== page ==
NFT Buyers Beware: IP Rights
There are several Intellectual Property (IP) traps ready to snare unsuspecting NFT buyers.
Below we set out some of the more common IP legal issues of which buyers of NFTs ought to be aware.
An NFT is a record, like a certificate/receipt, that is stored on an unchangeable digital ledger called the blockchain. When you buy an NFT, you acquire a unique class of crypto asset; it is a set of digital code that represents uniqueness and singularity (this is the “non-fungible” element). An NFT is therefore different to a ‘crypto currency’, which is “fungible” i.e. replaceable and mutually interchangeable.
Whilst it is an asset itself, it also represents or points to another digital or physical asset, commonly a digital or physical work: a meme, a sports clip, or a digital artwork, for example.
A common misconception is that when you buy an NFT, you automatically acquire its connected asset: the original physical artwork and/or its copyright.
In fact, when you buy an NFT, you enter into a contract with the seller, and the terms of that contract determine what rights you acquire: the NFT; the NFT and a digital representation of the work in question; or the NFT and the actual connected work, including its copyright.
- Smart Contracts
A buyer’s contract with the seller of an NFT is a ‘smart contract’ which can ‘self-execute’ which means upon a certain even happening in the future, it performs an action: like paying out a percentage of future sale proceeds back to the NFT’s original creator each time the NFT is sold.
However, as “smart” as the contract may be, it’s still a contract: a set of terms providing for rights and obligations on the buyer’s part. It’s therefore important a buyer takes steps to understand the terms of the contract into which they are entering.
Many NFTs rely on ‘standard-form’ smart contracts, which can lack certainty and clarity in their terms; the risk is that an uncertain contract is unenforceable and therefore, worthless.
- IP Rights
The next issue to be aware of, for a buyer of an NFT, are the IP rights attached to the NFT.
When we talk about IP rights and NFTs, we are typically talking about copyright. Copyright is the right to copy a work, the right to commercially exploit a work (commonly and artistic work) and to stop others from doing the same without permission.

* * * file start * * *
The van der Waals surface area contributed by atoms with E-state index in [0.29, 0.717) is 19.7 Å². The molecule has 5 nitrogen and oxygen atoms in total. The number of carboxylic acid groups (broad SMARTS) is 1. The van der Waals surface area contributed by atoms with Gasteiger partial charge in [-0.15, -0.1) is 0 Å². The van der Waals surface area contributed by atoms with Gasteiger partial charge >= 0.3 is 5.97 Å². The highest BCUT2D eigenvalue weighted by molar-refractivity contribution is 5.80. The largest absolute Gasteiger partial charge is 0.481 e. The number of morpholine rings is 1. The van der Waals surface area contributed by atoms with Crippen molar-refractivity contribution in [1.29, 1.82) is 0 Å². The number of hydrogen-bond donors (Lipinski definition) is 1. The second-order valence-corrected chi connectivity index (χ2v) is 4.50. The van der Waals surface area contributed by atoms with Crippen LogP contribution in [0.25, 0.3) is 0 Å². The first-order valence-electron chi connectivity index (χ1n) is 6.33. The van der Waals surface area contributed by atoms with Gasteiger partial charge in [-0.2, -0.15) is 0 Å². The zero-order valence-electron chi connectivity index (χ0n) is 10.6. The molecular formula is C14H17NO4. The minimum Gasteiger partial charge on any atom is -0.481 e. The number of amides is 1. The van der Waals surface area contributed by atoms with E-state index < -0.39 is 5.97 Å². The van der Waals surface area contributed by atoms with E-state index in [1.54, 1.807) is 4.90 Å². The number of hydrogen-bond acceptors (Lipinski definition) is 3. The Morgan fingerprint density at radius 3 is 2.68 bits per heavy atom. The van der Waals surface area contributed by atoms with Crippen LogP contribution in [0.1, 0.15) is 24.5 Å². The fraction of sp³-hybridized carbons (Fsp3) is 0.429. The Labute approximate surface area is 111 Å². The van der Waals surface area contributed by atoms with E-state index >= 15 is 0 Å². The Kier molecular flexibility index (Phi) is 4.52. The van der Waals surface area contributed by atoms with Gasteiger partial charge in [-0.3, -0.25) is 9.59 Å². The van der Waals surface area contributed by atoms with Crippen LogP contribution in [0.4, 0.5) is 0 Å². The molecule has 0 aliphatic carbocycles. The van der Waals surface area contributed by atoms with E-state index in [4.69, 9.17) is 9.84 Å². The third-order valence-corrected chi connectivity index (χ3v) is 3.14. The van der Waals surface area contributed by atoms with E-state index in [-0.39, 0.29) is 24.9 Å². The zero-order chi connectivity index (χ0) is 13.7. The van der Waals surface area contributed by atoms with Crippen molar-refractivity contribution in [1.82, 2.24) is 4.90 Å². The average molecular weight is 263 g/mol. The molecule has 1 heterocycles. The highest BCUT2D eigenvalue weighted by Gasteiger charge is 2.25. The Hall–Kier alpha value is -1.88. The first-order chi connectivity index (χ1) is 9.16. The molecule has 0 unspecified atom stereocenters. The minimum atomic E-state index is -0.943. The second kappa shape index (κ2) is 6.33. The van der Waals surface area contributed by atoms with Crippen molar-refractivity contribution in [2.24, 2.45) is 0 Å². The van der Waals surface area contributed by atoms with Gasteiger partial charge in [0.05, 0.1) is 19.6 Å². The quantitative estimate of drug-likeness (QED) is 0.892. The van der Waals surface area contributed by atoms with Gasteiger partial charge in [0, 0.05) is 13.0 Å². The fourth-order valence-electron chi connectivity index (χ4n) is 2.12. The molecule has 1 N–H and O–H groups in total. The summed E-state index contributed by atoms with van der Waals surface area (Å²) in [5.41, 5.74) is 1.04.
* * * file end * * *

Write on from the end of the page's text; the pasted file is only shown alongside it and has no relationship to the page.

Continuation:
When you buy an NFT representing a digital artwork (which is very common), you may assume you are also buying the right to exploit the artwork: to copy, display and commercialise it. However, unless this is expressly provided for in the NFT’s smart contract (i.e. it contains a written assignment of copyright, signed by the current copyright owner) you may at best be acquiring a licence to use the work, and at worst, no rights at all. For example, an artist can sell an artwork e.g., a digital file containing the artwork, but retain the valuable copyright in the artwork.
The following are some of the important considerations to have at the purchasing stage of an NFT:
- If the subject of the NFT is an artwork, investigate whether the copyright owner of the artwork created the NFT, and if not, whether the creator obtained permission to use copyright protected work in the NFT’s creation.
- It is important to take steps (as far as is possible) to assure oneself of the provenance and authenticity of work connected to an NFT.
- Also, if the NFT purports to convey rights in the work the subject of the NFT, whether those rights properly attach to the NFT: are they provided for and set out in the coding of the smart contract.
- Further, if the NFT smart contract provides sufficiently in its terms to convey the rights it claims: an assignment of copyright, or a licence for use, for example, whether those rights were in the gift of the creator/seller.
It may also be that an NFT purports to sell or convey IP rights to which the seller has no right to sell. A recent example of this is a claim made in respect of an NFT featuring, and purporting to assign rights in, the artist Jean-Michel Basquiat’s 1986 mixed media work on paper, ‘Free Comb with Pagoda’. The NFT was created without the permission of the copyright owner (the late artist’s estate) and was removed from its hosting forum. See the article here
There are multiple cases of NFTs being created using work that infringes copyright or trade mark rights. The risk to a buyer, is that you end up owning a worthless NFT, and you could become a party to infringement proceedings.
It is impossible to eliminate risk when buying an NFT, however by taking steps to assure oneself of the provenance and authenticity of a work connected to an NFT can help to reduce the risk of buying an infringing work.
NFTs are still relatively new as a concept and asset. All too often it is unclear as to the rights accompanying an NFT (if any!) and what rights may have been infringed in their creation.
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